Update post on the de-cluttering drive
It is true that one good thing leads to another. Years ago running helped me stabilize my diet. The combo of workout and healthy diet for an extended time gave me a metabolism like I had never experienced in my life before and I reap the benefits of that till today. It is fairly easy for me to lose/stabilize my weight; I can’t binge or overeat; I don’t have sugar cravings; I don’t feel the need to eat junk when stressed or famished; I love raw foods; I don’t feel like I am subjecting myself to torture when I make a healthier choice; Most importantly, it has been easy for me to make the right health-related choices I want to, without being carried away into something else I will regret.
De-cluttering has pretty much turned out to be one such journey. And once we won the battle on “stuff” fair and square, we are now exploring minimalist living and greener choices. It is a work in progress. We don’t have a hard goal. But the journey itself has been very liberating. So here are bullet points of things we explored. Hoping it will help others on the same path –
- We have strict check on stuff that enters the house. “Want vs Need” is asked and explored many times even when we are contemplating/fighting/arguing about buying something online. If we are looking to replace an item that has worn out, we must have a proper exit plan, preferably environment friendly, for what we are replacing.
- If we still end up with stuff we don’t need, from gifts, yankee swaps and other obligations, we avoid keeping them around after the “need vs want” is answered, especially bless the souls who give a gift receipt! OR donating them accordingly by asking friends who may need it as first go, before dropping off at goodwill.
- When we are tempted to buy a toy for the kids, I instead spend time to find an activity to do with my kids that week or over weekend. We found a walking the park and story telling event in next town which the toddler loved; a puppet show in city, we are yet to explore; visits to houses of great authors and lighthouses of NE were results of refuting the purchase of yet another colorful plastic mould.
- It has become addictive and we have made a pact to not buy/keep new toys for another year!
- Make sure gifts and return gifts are plastic free and simple, that even if the person decides to throw it trash, it wont harm the environment. (example: mud pots, wooden cars, pencils, paper)
Little conscious changes (going back to basics)
- I pack steel spoons and a bowl in lunch bags everyday for my older one, so he uses that to eat his lunch instead of plastic spoons and paper plates. I pack steel spoons for our lunch bags too. I use a personal coffee mug for water at work.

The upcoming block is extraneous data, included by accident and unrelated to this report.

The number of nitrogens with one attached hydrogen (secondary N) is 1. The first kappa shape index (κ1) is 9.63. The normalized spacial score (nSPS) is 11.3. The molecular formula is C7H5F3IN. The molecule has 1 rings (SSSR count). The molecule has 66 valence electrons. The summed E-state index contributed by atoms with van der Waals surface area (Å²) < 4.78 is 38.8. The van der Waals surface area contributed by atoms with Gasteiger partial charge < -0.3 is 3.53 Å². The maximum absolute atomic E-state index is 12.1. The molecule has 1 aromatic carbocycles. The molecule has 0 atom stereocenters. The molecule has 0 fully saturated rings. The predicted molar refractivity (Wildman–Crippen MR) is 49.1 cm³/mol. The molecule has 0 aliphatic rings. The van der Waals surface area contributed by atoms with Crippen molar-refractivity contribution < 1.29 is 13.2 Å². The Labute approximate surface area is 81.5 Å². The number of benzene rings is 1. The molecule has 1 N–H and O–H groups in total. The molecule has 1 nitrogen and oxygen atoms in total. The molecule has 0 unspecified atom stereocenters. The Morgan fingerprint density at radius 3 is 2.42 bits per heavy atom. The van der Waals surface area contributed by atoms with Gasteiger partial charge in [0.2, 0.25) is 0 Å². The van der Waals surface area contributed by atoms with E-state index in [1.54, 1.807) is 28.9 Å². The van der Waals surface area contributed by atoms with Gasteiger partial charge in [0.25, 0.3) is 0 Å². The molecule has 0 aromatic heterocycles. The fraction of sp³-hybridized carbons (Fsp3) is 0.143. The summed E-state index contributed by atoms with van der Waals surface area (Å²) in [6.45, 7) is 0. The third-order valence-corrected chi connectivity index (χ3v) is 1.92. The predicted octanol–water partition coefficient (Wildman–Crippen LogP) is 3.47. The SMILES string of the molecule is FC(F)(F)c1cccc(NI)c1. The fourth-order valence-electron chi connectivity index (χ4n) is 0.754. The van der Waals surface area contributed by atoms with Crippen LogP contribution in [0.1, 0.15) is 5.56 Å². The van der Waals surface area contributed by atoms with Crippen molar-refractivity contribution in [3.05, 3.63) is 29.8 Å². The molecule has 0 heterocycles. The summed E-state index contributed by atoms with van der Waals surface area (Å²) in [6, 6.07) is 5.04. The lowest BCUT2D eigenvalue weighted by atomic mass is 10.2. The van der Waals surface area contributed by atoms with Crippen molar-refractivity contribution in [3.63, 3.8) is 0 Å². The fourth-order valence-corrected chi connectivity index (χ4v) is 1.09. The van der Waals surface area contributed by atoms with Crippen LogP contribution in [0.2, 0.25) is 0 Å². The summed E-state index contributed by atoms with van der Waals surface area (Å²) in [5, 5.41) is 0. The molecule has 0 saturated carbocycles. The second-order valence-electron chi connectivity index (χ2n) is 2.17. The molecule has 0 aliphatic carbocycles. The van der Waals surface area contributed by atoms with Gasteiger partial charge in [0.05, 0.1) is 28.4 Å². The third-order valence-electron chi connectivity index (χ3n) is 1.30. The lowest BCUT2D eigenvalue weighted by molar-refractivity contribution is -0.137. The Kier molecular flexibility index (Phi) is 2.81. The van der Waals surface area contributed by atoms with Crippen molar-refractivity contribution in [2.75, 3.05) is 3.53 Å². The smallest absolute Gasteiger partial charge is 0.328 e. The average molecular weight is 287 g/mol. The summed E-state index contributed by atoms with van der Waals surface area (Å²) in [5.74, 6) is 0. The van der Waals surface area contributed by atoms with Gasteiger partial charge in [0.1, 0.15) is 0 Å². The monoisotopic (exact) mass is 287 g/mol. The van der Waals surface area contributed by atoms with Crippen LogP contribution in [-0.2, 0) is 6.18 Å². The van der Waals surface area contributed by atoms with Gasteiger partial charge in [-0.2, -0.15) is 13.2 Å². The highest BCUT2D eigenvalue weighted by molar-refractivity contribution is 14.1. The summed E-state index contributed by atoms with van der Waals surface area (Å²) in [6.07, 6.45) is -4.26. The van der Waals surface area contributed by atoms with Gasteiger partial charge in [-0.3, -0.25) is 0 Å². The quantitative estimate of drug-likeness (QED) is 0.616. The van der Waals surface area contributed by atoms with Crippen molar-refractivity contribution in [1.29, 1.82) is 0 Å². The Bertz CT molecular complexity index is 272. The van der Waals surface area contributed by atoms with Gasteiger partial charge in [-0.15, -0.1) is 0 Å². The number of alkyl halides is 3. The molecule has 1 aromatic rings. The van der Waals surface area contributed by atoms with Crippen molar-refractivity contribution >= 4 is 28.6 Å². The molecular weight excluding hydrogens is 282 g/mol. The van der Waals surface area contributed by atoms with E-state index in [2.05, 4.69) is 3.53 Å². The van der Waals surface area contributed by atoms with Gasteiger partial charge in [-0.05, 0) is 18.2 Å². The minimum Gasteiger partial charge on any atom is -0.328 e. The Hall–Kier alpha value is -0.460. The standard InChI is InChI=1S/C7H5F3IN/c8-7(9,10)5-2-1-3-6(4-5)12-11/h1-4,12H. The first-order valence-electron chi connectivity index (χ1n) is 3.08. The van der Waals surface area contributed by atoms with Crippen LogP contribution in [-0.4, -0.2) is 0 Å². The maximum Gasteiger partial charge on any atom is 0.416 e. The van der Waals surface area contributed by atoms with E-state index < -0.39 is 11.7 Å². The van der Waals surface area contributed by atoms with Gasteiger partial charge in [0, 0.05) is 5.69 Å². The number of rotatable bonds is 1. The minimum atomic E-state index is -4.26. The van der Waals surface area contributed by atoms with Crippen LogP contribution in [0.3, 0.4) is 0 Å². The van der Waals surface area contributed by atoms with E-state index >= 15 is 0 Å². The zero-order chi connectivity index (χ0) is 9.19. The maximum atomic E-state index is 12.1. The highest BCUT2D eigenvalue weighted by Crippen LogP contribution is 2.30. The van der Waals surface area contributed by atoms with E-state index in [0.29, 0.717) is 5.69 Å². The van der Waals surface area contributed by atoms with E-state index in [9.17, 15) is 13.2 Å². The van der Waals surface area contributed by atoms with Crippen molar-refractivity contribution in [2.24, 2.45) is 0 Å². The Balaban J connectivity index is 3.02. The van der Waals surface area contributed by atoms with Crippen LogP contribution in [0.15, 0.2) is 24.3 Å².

- Repurposed baby wipe clothes and burpee clothes as kitchen counter towels. Shifted to cloth wipes for kitchen and bathrooms. I still have the kitchen towel rolls, till we fully transition. So far it has been great.
- Switching kids to use hankies for cold while in the house, to reduce/avoid using tissues in the house. Eventually hope to switch them outdoors as well.
- Installed butt spray nozzle for the toilets. As absurd as it sounds, the Japanese do make great inventions. It has reduced our usage of bathroom tissues to nada!
- Using baking soda and vinegar as the primary cleaning products for everyday cleaning. Sticking to using granite top spray and Lysol as minimally and rarely as possible.
Goals for this year
- Start packing cloth napkins in lunch bags and have a set for home meals too (kids ask).
- Make kids-ware atleast 90% plastic free. It is in a 60-40 stage now.
- Explore menstrual cup options and go sanitary napkin free
- Learn to mend small tears and simple stitching.
- Continue to work towards a capsule wardrobe.
- Explore a no-birthday-party option replace with vacation or simple dinners.
- More digital detoxing and avoiding deliberate digital footprints.
- Spend more time with people, make more phone calls.
Links and other useful information –
- Search for consignment stores to sell baby gear. We have had good experience with “itsy bitsy thrifty” in Billerica MA. They also donate to cradles-to-crayons products they cant buy. I have spoken and met the person from c-2-c who is friendly and willing to go over how the product may be put to good use by their organization. If any of you are interested.
- The big beast called carseats. They cannot be reused or sold. It is illegal. Best bet is to wait for the event at toys r us, which usually falls in February for recycling car seats for store credit. Also look out for community and police departments events which take car seats.
- Lots of clothes we throw away are so worn out that they are not deserving of charity or resuse of any kind. Try to repurpose them (example: Indian men’s baniyans are soft cotton which make good mop cloths or to wipe liquid spills on floors). Others like old underwears, please look up textile recycling options in your state. MA has a good program and I dropped few bags at a facility in Lowell last year.(http://www.mass.gov/eea/agencies/massdep/recycle/reduce/textile-recycling.html#HowWheretoRecycleTextiles)
- Electronic recycling: Best buy has a program and you can drop outdated electronic goods. TV and monitor recycling has a 25$ fee.
- Medela breast pump has a recycling program, you can simply drop the box with the printout pasted on it at the nearest USPS.
- Nifty, the minimalists and Leo Babauta’s blogs are all great pages on FB for reusing, re-purposing and minimizing! Enjoy and please share your experiences too.!